Randy Johnson and Dan Wilson will be inducted today, and after the Mariners beat the Royals Friday night — for the fifth time in six games this year — 6-1, there are new candidates.
Blake Beavan, three starts after his return from Tacoma, is now 3-0 in those games — two of those victories over Kansas City.
Catcher John Jaso, never considered an RBI man, hit a three-run home run and picked up a fourth RBI with a sacrifice fly Friday.
Oh, and you'd have to consider Dustin Ackley (.360), Jesus Montero (.600), Mike Carp (.625) and Brendan Ryan (.389), too — they all padded those 2012 averages against the Royals with two more hits.
In another season of disappointment, the Royals in the past 12 days have accounted for 11 percent of the Mariners 45 wins this season.
“We've played a lot of close, tough games this season, and lately we're winning more,” manager Eric Wedge said.
The Royals may have noticed.
Yes, Kansas City has issues. The key to salvaging any season, however, can depend upon how a team does against the worst opponents on its schedule.
Against the woeful San Diego Padres, for instance, Seattle lost five of six games. The Royals have been man-handled, and because of it the Mariners are now — at 45-57 — closer to the .500 mark than they've been since June 23.
Granted, they're still 10½ games out of third place in the four-team American League West. And, even with the Royals coughing up another 11 hits in this game, Seattle still has five players on its roster batting under .200.
Still, ask a Safeco Field crowd of 14,953 whether they'd rather have seen a more typical 2-1 Mariners home game, most would have gravitated toward a contest in which two — yes, two! — players from the home team hit home runs.
With six of their last 12 games coming against the Royals, the Mariners are 8-4 in that span.
“I felt real good the first two games against Kansas City there, and the same thing the first two games here,” said Ackley, who has four hits the past two nights, half of them doubles. “It's good to hit gaps again, to know off the bat you've got a hit.”
Beavan's games since coming back from the Rainiers have include two wins against the Royals, another against the Tampa Bay Rays.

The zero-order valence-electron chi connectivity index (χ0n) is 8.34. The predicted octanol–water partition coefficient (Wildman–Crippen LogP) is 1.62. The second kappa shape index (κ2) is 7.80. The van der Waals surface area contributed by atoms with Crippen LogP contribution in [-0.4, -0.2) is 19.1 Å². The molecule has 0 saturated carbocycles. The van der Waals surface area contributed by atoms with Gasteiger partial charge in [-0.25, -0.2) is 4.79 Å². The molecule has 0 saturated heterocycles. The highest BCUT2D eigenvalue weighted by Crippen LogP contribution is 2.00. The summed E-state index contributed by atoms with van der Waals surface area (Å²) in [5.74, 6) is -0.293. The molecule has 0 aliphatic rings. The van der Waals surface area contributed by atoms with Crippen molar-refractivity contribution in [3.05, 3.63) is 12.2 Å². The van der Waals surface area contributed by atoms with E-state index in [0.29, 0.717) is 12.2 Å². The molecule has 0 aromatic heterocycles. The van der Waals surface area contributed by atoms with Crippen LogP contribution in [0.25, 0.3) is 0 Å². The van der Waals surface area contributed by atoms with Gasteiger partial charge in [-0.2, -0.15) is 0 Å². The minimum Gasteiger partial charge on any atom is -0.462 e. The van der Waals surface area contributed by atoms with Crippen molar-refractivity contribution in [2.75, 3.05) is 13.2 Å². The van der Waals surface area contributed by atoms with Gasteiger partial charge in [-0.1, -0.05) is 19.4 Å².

“I'm pleased but not satisfied,” he said. “I want to get better each start. Tonight I had a good fastball, a lot of movement, and I had my slider. I threw two curves for wild pitches in the second inning and we shelved that pitch.
“And there's nothing like pitching with a lead.”
Royals starter Jeremy Guthrie gave him one quickly.
One-out singles from Michael Saunders and Jesus Montero put runners at first and third base for Jaso, who may be the Mariners best situational hitter.
“You come up in a situation like that, you want to lift something to the outfield, get that first run home,” Jaso said. “That means taking pitches that wouldn't allow you to do that.
“I was looking for something up, and got enough barrel on it to hit it out.”
Boom — Jaso's fifth home run of the year — and Seattle and Beavan had a 3-0 lead.
An inning later, Ryan singled and scored from first when Ackley's double went to the left-center field fence. A Saunders ground ball got Ackley to third, a Jaso fly ball got him home.
Then Carp, who was batting .132 before Thursday's game, homered for the first time since May 20 at Colorado. It gave him five hits in the past two games, and pulled that average to .188.
Royals manager Ned Yost sang the lament of the struggling team.
“It's hard being successful every night when you start off down four, five, six runs in the first two innings,” he said.
For just the fifth time in 49 home games, the Mariners hit two home runs. Against Kansas City, it figured — as a team, Seattle is batting .327 with 26 extra-base hits in those six games against the Royals.
A team that has often gone days without scoring more than a run or two, the Mariners are averaging just under seven a game against Kansas City.
And the Mariners have two more games with the Royals. No, that's not drool at the lips of Seattle hitters.
That wouldn't befit Hall of Fame players.
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